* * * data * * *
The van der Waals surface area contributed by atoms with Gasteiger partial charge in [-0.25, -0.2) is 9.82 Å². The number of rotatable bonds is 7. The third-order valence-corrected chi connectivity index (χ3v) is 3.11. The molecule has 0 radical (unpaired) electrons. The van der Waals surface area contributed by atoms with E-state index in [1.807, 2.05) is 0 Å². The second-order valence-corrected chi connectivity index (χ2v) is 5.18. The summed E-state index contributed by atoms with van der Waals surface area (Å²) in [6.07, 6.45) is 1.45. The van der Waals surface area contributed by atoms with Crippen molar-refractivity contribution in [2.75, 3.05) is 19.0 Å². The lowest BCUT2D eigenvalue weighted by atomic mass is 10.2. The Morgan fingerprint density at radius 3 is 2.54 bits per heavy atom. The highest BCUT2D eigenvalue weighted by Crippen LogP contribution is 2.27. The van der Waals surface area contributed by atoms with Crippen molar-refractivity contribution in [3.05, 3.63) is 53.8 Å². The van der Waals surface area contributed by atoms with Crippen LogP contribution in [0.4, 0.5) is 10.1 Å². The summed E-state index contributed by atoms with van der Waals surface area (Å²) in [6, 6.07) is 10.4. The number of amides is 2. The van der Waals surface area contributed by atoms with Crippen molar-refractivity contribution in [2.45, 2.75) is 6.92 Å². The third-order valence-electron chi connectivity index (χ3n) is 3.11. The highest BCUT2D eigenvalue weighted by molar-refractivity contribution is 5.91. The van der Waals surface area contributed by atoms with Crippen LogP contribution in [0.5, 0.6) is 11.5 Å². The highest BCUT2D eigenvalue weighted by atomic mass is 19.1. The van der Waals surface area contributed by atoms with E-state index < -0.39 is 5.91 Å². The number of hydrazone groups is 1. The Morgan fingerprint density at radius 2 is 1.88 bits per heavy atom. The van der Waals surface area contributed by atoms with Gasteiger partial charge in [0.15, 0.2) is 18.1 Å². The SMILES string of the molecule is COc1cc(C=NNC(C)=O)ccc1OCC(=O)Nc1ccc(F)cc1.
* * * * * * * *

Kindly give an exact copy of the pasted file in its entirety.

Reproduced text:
The van der Waals surface area contributed by atoms with Gasteiger partial charge in [-0.25, -0.2) is 9.82 Å². The number of rotatable bonds is 7. The third-order valence-corrected chi connectivity index (χ3v) is 3.11. The molecule has 0 radical (unpaired) electrons. The van der Waals surface area contributed by atoms with E-state index in [1.807, 2.05) is 0 Å². The second-order valence-corrected chi connectivity index (χ2v) is 5.18. The summed E-state index contributed by atoms with van der Waals surface area (Å²) in [6.07, 6.45) is 1.45. The van der Waals surface area contributed by atoms with Crippen molar-refractivity contribution in [2.75, 3.05) is 19.0 Å². The lowest BCUT2D eigenvalue weighted by atomic mass is 10.2. The Morgan fingerprint density at radius 3 is 2.54 bits per heavy atom. The highest BCUT2D eigenvalue weighted by Crippen LogP contribution is 2.27. The van der Waals surface area contributed by atoms with Crippen molar-refractivity contribution in [3.05, 3.63) is 53.8 Å². The van der Waals surface area contributed by atoms with Crippen LogP contribution in [0.4, 0.5) is 10.1 Å². The summed E-state index contributed by atoms with van der Waals surface area (Å²) in [6, 6.07) is 10.4. The number of amides is 2. The van der Waals surface area contributed by atoms with Crippen molar-refractivity contribution in [2.45, 2.75) is 6.92 Å². The third-order valence-electron chi connectivity index (χ3n) is 3.11. The highest BCUT2D eigenvalue weighted by molar-refractivity contribution is 5.91. The van der Waals surface area contributed by atoms with Crippen LogP contribution in [0.5, 0.6) is 11.5 Å². The highest BCUT2D eigenvalue weighted by atomic mass is 19.1. The van der Waals surface area contributed by atoms with E-state index < -0.39 is 5.91 Å². The number of hydrazone groups is 1. The Morgan fingerprint density at radius 2 is 1.88 bits per heavy atom. The van der Waals surface area contributed by atoms with Gasteiger partial charge in [0.15, 0.2) is 18.1 Å². The SMILES string of the molecule is COc1cc(C=NNC(C)=O)ccc1OCC(=O)Nc1ccc(F)cc1.